The comic primarily revolves around 9 key characters, although this roster changes and twists over time. We have Joseph Oppenheimer, who is presented to be a man hiding the fact that the has multiple personalities. There's Albert Einstein, but so far he just seems to drink a lot. There's Richard Feynman, who is another brilliant physicist (so far). There's Enrico Fermi, who may not actually be human. There's Harry Daghillan, who has turned into an irradiated skeleton and is not actually dead, as history attempts to tell us. There's Wernher Von Braun who has knowledge of rocketry and happens to have a robotic arm. There's Leslie Groves, the American general generally running the projects. There's FDR, but again not the president you were expecting. And there's eventually Harry S. Truman, and I think he has taken being a Freemason a bit too seriously.

This is a title that certainly has strong historical sensibilities since most of the characters in the story are more or less based on real people. It's also a crazy story since Hickman has managed to push each individual's characteristics to a somewhat extreme degree without reducing them to one-dimensional caricatures of themselves. Sure, we'd never believe some of the things that happen in the book, but at the same time we can understand why the person would possible do such a thing if such things were possible.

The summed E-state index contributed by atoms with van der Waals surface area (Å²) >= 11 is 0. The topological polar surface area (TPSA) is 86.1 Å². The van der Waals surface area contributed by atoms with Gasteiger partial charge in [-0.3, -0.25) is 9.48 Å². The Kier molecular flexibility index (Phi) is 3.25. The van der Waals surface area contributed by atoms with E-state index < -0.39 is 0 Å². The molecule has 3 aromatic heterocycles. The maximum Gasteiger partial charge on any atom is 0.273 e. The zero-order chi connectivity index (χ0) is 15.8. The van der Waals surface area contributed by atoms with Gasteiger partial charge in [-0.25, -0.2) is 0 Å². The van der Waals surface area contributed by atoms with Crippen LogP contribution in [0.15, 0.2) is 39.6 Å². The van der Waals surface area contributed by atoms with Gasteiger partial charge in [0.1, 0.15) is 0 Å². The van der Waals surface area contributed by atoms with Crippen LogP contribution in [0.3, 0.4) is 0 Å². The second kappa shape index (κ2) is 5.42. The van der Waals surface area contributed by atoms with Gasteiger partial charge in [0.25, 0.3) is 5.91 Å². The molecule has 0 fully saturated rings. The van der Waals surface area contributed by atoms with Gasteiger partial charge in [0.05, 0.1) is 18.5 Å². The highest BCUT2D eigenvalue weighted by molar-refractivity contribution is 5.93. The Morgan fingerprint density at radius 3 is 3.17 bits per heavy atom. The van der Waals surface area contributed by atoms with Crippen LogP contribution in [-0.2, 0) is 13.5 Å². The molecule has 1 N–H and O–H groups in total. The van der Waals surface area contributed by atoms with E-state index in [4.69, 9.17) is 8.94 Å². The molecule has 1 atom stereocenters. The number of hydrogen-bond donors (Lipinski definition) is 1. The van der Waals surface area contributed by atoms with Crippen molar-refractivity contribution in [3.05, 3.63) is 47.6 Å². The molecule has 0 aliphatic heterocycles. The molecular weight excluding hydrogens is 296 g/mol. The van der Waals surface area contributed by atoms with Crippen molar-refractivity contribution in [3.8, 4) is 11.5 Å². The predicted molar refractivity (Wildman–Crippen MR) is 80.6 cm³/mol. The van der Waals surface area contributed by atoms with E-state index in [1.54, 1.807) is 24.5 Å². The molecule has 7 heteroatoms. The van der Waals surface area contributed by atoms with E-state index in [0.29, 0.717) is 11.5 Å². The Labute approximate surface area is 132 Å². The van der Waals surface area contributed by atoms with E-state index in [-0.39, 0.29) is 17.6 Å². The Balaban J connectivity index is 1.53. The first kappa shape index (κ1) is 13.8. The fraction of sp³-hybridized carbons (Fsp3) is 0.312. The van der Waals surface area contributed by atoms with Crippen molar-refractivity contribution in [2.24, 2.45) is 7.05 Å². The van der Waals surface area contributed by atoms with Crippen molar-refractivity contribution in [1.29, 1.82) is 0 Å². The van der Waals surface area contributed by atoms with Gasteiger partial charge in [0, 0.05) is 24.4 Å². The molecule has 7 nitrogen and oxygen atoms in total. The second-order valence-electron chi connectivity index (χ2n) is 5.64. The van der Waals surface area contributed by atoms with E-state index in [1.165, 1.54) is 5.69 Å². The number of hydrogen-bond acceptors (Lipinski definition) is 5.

This is a title that celebrates the fact that being a genius is a superpower in itself, but you can't be a genius in all aspects of science. Each character has specialized in a certain field of science and how they end up working together across their respective disciplines is where a lot of the fun is.'

I'm impressed with how distinct each character is and how the uniqueness of each one is used to drive stories as well. Sure, it's easy to just have some bigger plot and focus on that. But instead, each character has very clear motivations and priorities and the book manages to explore what drives each one and push those individuals stories further. Even better, those individual idiosyncrasies inevitably come together during key moments, and thus the over-arching meta-plot is really more an environment for the characters to play in as opposed to the end-all, be-all nature of the story as a whole.